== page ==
Bob - FORgiveness happens in advance.  I can only PARDON you for your past mistakes, but will FORgive you for the future ones!     ;)

Posted by Jay Markanich, Home Inspector - servicing all Northern Virginia (Jay Markanich Real Estate Inspections, LLC) over 9 years ago

Jay - I agree that you've done a good job of protecting your clients' assets; and think that some of the builders need to have their assets kicked.

Posted by John Mulkey, Housing Guru (TheHousingGuru.com) over 9 years ago

Jay, you know you are just WAY too picky!

So what if CO2 was poring into the house, that is what windows are for. Crack them open, that is if you can get them open. Where is pry bar again?

As far as the insulation, just turn down the heat and throw an extra blanket on. You'll pay exactly the same in energy bills and you'll have the benefit of your parka as your constant companion.

And the trim work, really Jay, do you need to mention such small stuff? Don't you know that everything is disposable now? Soon the homeowner will want a different colored exterior, might as well just tear it off and get new.

In all seriousness, poor craftsmanship can be expected because good craftsmanship is no longer valued. We tear down old beautiful homes to make way for new junk, and we don't care what goes in the landfill. Living in an old steel town as I do, I've seen many hours of hard labor let go, and even destroyed, by people who don't care. When will we start caring again? Maybe when we stop building and start investing in what is already built.

Posted by Christine Emmick, Woman of many words (Freelance Writer) over 9 years ago

John - this really was pathetic.  I felt badly for my clients because they are buying this place.  It doesn't take much explanation for smart people to realize this or that is done incorrectly or really badly.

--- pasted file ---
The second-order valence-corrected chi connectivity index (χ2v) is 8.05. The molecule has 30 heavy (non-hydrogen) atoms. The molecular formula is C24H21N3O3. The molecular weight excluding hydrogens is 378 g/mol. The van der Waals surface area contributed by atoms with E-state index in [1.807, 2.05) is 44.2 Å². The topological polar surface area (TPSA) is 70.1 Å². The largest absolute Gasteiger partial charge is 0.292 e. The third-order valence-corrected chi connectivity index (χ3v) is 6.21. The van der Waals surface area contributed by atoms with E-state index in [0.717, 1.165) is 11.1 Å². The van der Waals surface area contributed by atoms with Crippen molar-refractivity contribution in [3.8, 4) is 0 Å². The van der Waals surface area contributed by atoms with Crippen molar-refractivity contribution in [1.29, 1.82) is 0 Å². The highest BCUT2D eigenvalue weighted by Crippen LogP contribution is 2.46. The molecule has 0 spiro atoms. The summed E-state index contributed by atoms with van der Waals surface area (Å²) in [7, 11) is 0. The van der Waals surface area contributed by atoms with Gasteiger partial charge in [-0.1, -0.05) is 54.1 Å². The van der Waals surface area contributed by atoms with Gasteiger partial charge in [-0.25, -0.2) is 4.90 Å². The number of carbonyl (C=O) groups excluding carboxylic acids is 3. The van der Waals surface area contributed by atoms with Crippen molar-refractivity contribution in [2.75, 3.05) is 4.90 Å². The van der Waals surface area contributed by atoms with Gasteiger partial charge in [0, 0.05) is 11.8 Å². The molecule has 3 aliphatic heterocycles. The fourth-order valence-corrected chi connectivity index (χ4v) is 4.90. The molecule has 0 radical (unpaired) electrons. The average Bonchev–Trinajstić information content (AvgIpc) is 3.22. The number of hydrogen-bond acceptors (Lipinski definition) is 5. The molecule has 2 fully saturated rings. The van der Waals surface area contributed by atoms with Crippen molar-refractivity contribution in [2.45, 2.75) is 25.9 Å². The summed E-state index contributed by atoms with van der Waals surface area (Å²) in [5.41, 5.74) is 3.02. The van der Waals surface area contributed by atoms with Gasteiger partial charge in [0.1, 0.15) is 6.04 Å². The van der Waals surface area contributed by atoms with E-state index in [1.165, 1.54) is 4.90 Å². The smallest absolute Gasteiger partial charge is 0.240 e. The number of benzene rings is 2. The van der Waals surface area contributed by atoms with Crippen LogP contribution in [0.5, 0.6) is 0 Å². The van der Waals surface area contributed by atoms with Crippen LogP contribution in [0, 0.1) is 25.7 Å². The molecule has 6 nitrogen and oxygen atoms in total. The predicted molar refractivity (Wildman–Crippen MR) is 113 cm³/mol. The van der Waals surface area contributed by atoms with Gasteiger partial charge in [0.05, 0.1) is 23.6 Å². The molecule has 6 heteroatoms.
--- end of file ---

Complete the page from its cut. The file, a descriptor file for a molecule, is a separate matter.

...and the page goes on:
Christine - wow, we need to get together more often!  I play around with your kind of humor a lot, maybe too much!  Sometimes my dry humor gets me into trouble too.  I had to add that last line to the post because a couple of people contacted my privately asking when CO is okay!

Posted by Jay Markanich, Home Inspector - servicing all Northern Virginia (Jay Markanich Real Estate Inspections, LLC) over 9 years ago

Great photos Jay, and that missing insulation in the attic is especially unbelievable.

Posted by Reuben Saltzman, Delivering the Unbiased Truth. (Structure Tech Home Inspections) over 9 years ago

They were going to get to it "tomorrow" I am sure Reuben.  It's so funny.  Often when my reports get communicated to the supervisor, he tells the buyers, "Oh, yeah, that's already on my list..."  What a load.

I am going back to that same house today to see what's up with those things and more.  We'll see what's fixed.  What do you suppose they are going to do about all that faux stone?

Posted by Jay Markanich, Home Inspector - servicing all Northern Virginia (Jay Markanich Real Estate Inspections, LLC) over 9 years ago

The missing insulation was my biggest surprise.  I certainly would not let my buyers close until everything was complete and correct.  Forget the "we'll get it tomorrow" business.

Posted by Mike Weber, 40+ years in Northern Colorado (Keller Williams Realty Northern Colorado) over 9 years ago

Mike - I went back yesterday to re-check the items not done and the insulation had been blown in.  But other things were not completed yet and the buyer is going after them really hard.  I hope he succeeds!

Posted by Jay Markanich, Home Inspector - servicing all Northern Virginia (Jay Markanich Real Estate Inspections, LLC) over 9 years ago

Here it is .. the home I heard about.  Sloppy sloppy sloppy.

Posted by James Downing - Metro DC Houses Team REALTORS®, CRS, GRI, ABR,MRP, MilRes, When Looking to Buy or Sell - Make the Right Move (Real Living | At Home) over 9 years ago

It was pretty sloppy Jim.  It is homes like this one that makes it easier for me to say to clients, like the ones yesterday, that their house wasn't bad at all!  Nice to meet you yesterday!

Posted by Jay Markanich, Home Inspector - servicing all Northern Virginia (Jay Markanich Real Estate Inspections, LLC) over 9 years ago